Racing: `Striker' has date with Destiny

South Africa's champion jockey, Piere Strydom, is poised to make his mark in Britain.

EVEN THE most ardent South African football supporter will concede that the most talked- about striker around is not Phil Masinga, Benni McCarthy or Shaun Bartlett, three European-based goalscorers who have played such a major part in the country's improvement on the global ladder. The man simply known as "Striker" to a posse of fans in South Africa is the country's champion jockey, Piere Strydom, a man who, to his fanatical following has not blood in his veins, but ice.

Strydom begins a five-week stint for the Middleham trainer Mark Johnston at Thirsk on Saturday and the following day gets his first taste of a British Classic when he rides Atlantic Destiny for Johnston in the 1,000 Guineas.

One man who tips Strydom to make his presence felt in Britain is Michael Roberts, himself a 12-time South African champion, and Britain's champion in 1992. Now into his 13th season in Britain, Roberts feels "Striker" has all the tools to do well here.

"He's a very good rider, there's no doubt about that," Roberts says of the 33-year-old whose nickname hails from his ability to wait until the last possible moment before producing his mount. "He's very patient and that will stand him in good stead in Britain. Perhaps the biggest problem facing him will be the variety of the tracks and the state of the going."

Only two South African courses are left-handed, none are undulating and most are so hard that it is dust that is kicked up rather than the mud here.

However, like Roberts, Strydom is inspired by a challenge and is relishing the opportunity. "A ride in a Newmarket Classic is a dream come true and shows Mark Johnston has confidence in me," Strydom said. "I won't let him down."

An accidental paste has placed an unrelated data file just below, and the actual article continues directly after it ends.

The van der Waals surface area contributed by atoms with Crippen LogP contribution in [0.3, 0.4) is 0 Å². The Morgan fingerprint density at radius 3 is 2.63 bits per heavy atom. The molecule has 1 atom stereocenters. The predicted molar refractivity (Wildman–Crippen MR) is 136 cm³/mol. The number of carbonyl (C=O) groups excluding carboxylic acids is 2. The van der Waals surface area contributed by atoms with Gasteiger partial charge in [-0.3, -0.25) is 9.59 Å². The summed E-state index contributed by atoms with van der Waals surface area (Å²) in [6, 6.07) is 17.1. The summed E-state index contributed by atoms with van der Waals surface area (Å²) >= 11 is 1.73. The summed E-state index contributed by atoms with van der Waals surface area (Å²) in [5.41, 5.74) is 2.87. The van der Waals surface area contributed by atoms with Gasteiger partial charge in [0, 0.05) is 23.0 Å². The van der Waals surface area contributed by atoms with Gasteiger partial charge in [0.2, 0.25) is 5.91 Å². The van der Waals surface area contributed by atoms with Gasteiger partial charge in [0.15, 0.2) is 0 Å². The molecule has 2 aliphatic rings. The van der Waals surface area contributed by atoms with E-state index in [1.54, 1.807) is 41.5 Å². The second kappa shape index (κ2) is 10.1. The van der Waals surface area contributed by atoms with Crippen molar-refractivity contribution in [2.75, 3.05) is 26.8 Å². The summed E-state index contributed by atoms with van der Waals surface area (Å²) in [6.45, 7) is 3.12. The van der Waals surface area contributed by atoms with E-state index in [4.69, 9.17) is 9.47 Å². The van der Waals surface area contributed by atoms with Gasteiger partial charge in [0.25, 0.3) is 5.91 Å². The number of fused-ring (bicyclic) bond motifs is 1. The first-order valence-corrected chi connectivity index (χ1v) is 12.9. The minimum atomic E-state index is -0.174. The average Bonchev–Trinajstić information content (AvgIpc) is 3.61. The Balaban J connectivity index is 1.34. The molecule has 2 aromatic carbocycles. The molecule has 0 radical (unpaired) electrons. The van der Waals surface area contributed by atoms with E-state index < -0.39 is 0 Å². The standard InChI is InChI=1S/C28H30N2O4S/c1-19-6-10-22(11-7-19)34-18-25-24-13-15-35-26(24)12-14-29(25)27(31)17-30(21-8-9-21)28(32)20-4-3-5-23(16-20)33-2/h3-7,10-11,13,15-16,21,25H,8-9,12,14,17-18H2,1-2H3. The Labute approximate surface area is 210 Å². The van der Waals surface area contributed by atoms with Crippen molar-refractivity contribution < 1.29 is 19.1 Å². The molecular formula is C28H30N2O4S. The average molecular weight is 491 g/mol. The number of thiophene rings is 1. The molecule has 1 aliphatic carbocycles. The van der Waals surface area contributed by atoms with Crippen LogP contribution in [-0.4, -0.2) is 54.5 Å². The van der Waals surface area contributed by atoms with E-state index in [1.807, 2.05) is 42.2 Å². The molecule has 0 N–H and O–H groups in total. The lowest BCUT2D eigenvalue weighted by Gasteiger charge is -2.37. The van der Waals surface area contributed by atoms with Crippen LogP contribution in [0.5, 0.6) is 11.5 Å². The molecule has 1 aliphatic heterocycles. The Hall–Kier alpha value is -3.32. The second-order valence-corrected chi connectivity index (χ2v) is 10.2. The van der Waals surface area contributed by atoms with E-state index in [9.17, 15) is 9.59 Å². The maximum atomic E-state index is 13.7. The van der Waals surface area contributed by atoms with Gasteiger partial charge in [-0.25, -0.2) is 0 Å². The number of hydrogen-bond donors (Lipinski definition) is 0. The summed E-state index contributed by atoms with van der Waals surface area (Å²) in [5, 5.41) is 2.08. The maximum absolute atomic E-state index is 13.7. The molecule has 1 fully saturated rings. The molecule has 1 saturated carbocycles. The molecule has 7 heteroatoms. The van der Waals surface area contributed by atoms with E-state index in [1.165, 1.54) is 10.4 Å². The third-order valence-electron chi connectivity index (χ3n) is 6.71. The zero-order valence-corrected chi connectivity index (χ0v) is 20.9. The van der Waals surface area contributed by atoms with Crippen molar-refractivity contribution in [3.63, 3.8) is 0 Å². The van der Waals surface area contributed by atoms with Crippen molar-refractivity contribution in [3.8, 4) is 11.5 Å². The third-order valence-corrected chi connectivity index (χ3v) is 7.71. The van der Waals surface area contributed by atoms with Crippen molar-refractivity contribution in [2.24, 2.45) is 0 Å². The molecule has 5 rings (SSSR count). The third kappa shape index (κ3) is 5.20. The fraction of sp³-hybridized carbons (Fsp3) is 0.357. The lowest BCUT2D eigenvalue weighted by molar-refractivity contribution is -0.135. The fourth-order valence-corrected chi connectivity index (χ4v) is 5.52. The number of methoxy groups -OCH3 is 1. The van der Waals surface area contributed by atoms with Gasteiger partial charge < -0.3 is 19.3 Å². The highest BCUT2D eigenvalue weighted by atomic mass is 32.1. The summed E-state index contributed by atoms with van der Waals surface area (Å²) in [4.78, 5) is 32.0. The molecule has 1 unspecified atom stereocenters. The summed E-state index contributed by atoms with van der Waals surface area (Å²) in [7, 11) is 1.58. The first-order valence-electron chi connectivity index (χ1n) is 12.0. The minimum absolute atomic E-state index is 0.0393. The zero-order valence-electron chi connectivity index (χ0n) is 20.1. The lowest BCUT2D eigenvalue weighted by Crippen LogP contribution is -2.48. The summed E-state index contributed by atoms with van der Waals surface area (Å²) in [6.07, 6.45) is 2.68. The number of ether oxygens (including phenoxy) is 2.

The theory that Strydom was a one-dimensional jockey who could win only on late- finising horses was exploded with his performance in the country's most glamorous race, the 1m 3f Rothmans July, on the top weight and favourite, London News in 1996. Making all the running, Strydom kept his mount going long enough to win by a diminishing short-head.

Roberts is confident that, given a decent book of rides, Strydom will adapt and find his way into the winners' enclosure in Britain. "He's going to a stable that is doing well and that will give him confidence," he said."Much will be up to Piere, but I'm expecting him to do well."

In the last South African season, Strydom chalked up 332 wins from 1,436 rides, an impressive percentage of 23.12, and his total prize money won totalled nearly pounds 1.5m. In the current term he has visited the No1 box on 145 occasions, at a percentage of 22.27, which understandably keeps his followers coming back for more.

It remains to be seen how many new fans the blond rider makes over the next few weeks. Given his track record, "Striker" could show why, next to Roberts, he is rated the best jockey to come out of South Africa in the past 20 years.

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